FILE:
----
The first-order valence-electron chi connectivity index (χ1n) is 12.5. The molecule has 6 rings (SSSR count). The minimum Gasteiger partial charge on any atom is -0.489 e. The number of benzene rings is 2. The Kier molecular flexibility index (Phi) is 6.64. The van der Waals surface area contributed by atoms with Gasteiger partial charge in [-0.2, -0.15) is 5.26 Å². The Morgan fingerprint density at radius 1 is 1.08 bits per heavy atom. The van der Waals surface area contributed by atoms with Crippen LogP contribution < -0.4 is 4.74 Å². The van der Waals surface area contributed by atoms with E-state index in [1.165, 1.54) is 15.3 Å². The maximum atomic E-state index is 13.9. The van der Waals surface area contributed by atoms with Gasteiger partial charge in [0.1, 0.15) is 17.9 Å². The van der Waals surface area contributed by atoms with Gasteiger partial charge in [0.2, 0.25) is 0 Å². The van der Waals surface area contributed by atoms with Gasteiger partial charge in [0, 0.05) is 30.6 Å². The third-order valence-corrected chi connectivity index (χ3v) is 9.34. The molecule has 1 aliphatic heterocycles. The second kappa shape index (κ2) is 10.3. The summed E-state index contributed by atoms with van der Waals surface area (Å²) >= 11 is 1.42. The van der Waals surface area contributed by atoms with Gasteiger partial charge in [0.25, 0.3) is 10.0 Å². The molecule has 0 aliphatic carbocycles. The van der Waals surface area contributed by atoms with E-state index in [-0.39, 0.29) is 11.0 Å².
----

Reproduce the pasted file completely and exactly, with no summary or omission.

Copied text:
The first-order valence-electron chi connectivity index (χ1n) is 12.5. The molecule has 6 rings (SSSR count). The minimum Gasteiger partial charge on any atom is -0.489 e. The number of benzene rings is 2. The Kier molecular flexibility index (Phi) is 6.64. The van der Waals surface area contributed by atoms with Gasteiger partial charge in [-0.2, -0.15) is 5.26 Å². The Morgan fingerprint density at radius 1 is 1.08 bits per heavy atom. The van der Waals surface area contributed by atoms with Crippen LogP contribution < -0.4 is 4.74 Å². The van der Waals surface area contributed by atoms with E-state index in [1.165, 1.54) is 15.3 Å². The maximum atomic E-state index is 13.9. The van der Waals surface area contributed by atoms with Gasteiger partial charge in [0.1, 0.15) is 17.9 Å². The van der Waals surface area contributed by atoms with Gasteiger partial charge in [0.2, 0.25) is 0 Å². The van der Waals surface area contributed by atoms with Gasteiger partial charge in [0, 0.05) is 30.6 Å². The third-order valence-corrected chi connectivity index (χ3v) is 9.34. The molecule has 1 aliphatic heterocycles. The second kappa shape index (κ2) is 10.3. The summed E-state index contributed by atoms with van der Waals surface area (Å²) >= 11 is 1.42. The van der Waals surface area contributed by atoms with Gasteiger partial charge in [0.25, 0.3) is 10.0 Å². The molecule has 0 aliphatic carbocycles. The van der Waals surface area contributed by atoms with E-state index in [-0.39, 0.29) is 11.0 Å².